Floating house, aerodynamic school top archi-design contest
The challenge to "build back better" is enormous. However, for the winners of the Build Forward architectural design competition, this challenge instead served as their inspiration.
Ten finalists, chosen from more than 100 entries from students from all over the Philippines, vied for top prizes in the house and school design categories.
In the end, a house that can float during floods and a school building with aerodynamic features emerged as winners in the June 5 awarding ceremony for the architectural design competition organized by Ortigas & Co, the Department of Science and Technology and Habitat for Humanity Philippines.
From thesis to first place
The winning house design belonged to Lara Therese Cruz, a recent architecture graduate from the University of Santo Tomas.
Her entry, entitled “Bambox Hut”, features a steel-and-bamboo structure set upon a lightweight concrete base with steel drums underneath which act as pontoons that will help the house float during severe flooding.
Cruz said her design inspiration came from her thesis, which revolved around the concept of climate-adaptive architecture.
“I was actually doing my thesis the same time I entered the Bambox Hut design in the (Build Forward) competition,” she said in Filipino.
Odessa Kaye Bulahan of the University of San Carlos won second place for her re-imagination of the classic New York walk-up apartment, designed to be built using sustainable materials and be able to withstand typhoon-force winds.
In third place was the “Neobalay” house design by Christian Jay Noble of the Technological Institute of the Philippines Manila, featuring an octagon structure built on an elevated platform.
“Bahay Panalag Laban sa Kalamidad” by Menard Navarro, Joyce Mari Linchangco, Paul Allan Bansil and Jon Ilio was also based on the raised-platform set-up. Their honeycomb housing complex design garnered them fourth place.
One of the student architects, Linchanco, said her group drew ideas from her experiences as a resident of Malabon, one of the cities in Metro Manila most susceptible to flooding.
“In designing the house, we decided to elevate the living spaces and leave the ground level for storage and disposable stuff,” she explained.
In fifth place were Jonie Agas and Regine Deximo of University of the Philippines Diliman for their “Haligi” house design, anchored on a solid concrete core as its main structural element.
Storm-proof designs not new
Meanwhile, it was a sweep for UP Diliman architecture students in the school design category.
Taking a cue from the aerodynamic design of aircraft hangars, Mervin Afan, Corenne Martin and Rafael Khemlani garnered first place for their “Taklob” school building.
The semi-cylindrical structure is open and airy during clear-weather days, and readily converts into a tent-like bunkhouse which doubles as an evacuation center during storms.
Corenne Martin explained that the aerodynamic hangar design was not new, but they appropriated its features to make schoolhouses more storm-proof.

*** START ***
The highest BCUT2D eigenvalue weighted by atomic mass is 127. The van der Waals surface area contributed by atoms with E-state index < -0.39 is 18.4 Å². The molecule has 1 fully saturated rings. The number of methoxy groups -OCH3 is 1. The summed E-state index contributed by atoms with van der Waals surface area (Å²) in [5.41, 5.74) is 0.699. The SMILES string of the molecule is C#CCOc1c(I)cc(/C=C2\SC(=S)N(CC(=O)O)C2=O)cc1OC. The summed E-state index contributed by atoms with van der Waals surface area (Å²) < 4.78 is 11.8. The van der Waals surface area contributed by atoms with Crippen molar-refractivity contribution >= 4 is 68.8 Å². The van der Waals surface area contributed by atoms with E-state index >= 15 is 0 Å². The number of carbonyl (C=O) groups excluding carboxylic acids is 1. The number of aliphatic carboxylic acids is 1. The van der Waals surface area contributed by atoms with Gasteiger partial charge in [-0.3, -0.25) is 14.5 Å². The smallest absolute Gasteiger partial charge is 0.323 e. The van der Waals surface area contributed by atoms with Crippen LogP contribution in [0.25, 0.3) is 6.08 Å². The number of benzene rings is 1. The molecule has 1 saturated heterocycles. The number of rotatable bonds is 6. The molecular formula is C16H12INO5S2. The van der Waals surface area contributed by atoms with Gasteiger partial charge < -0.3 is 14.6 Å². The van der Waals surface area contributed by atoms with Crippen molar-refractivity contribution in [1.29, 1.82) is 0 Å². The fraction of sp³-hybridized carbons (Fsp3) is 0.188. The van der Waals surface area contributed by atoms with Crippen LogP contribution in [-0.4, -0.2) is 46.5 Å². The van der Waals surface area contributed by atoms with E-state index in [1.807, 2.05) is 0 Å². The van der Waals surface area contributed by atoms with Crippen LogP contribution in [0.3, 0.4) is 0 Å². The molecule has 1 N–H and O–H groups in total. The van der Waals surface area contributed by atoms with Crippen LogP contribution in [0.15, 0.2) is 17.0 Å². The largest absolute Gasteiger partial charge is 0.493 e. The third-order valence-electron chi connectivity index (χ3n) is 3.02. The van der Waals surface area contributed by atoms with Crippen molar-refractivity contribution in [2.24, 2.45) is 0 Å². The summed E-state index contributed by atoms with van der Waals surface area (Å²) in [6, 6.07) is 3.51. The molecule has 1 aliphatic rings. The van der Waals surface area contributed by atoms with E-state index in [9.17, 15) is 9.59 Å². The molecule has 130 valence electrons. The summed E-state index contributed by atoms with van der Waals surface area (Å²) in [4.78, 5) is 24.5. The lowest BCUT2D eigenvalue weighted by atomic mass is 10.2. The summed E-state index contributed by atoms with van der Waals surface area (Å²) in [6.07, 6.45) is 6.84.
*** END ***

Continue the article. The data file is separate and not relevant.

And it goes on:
“[The design] has been around for the longest time. But we added various elements to make it more appropriate for a school setting,” she said.
Both Martin’s group and the trio of Jose Ruel Fabia, Maria Angela Luna and Kurt Cleon Yu agree that the architecture present in the national university had influenced their design decisions. Fabia, Luna and Yu won second place for their school building design entitled “Talukab”, which can be constructed using materials taken from container vans.
“We want to bring back that sense of innovation that we see in some of the buildings in Diliman,” said group member Kurt Yu.
In third place is the “Incubator” design by Marvin Patrick Arellano, Colleen Ann Ong and Tricia Nadine Pulido, also from UP Diliman. The “Incubator” consists of parallel school buildings set on a raised platform, with rounded roofs that are designed to deflect typhoon-force winds.
University of Northern Philippines architecture students Emmanuell Ornos, Everette Rabbon, and Christopher De Vera garnered fourth place for their schoolhouse design, which resembles a boat due to support beams that buttress the building against strong winds.
Fifth-place winners Gino Diongzon and Michael Lagason of the University of the Assumption emphasized the need to build disaster-proof school buildings that are also cost-effective.
“We know how expensive construction can be, so we premised our design on cost-effective building methods,” Lagason said in Filipino.
Diongzon and Lagason’s raised single-story schoolhouse design features reinforced concrete roofing, collapsible walls which enable the building to convert into a spacious evacuation hall during storms, and modular desks that can be arranged to become beds.
House design category first place winner Lara Therese Cruz said the Build Forward contest made students think about creating disaster-resilient spaces.
“You have to work towards climate-adaptive design because if you don’t adapt, we’ll only suffer every time we get hit by storms and floods,” Cruz said.
The Build Forward contest design entries were reviewed by Mr. Joselito F. Santos of Ortigas & Co., Arch. Bong Recio of Habitat for Humanity Philippines, DOST Secretary Mario G. Montejo, Philippine Star columnist Arch. Paulo Alcazaren, and 3 other architects representing some of the leading design firms in the united States and Canada.
All finalists for both the house and school design categories received trophies and cash prizes. - Rappler.com
Toby Roca is a Rappler intern.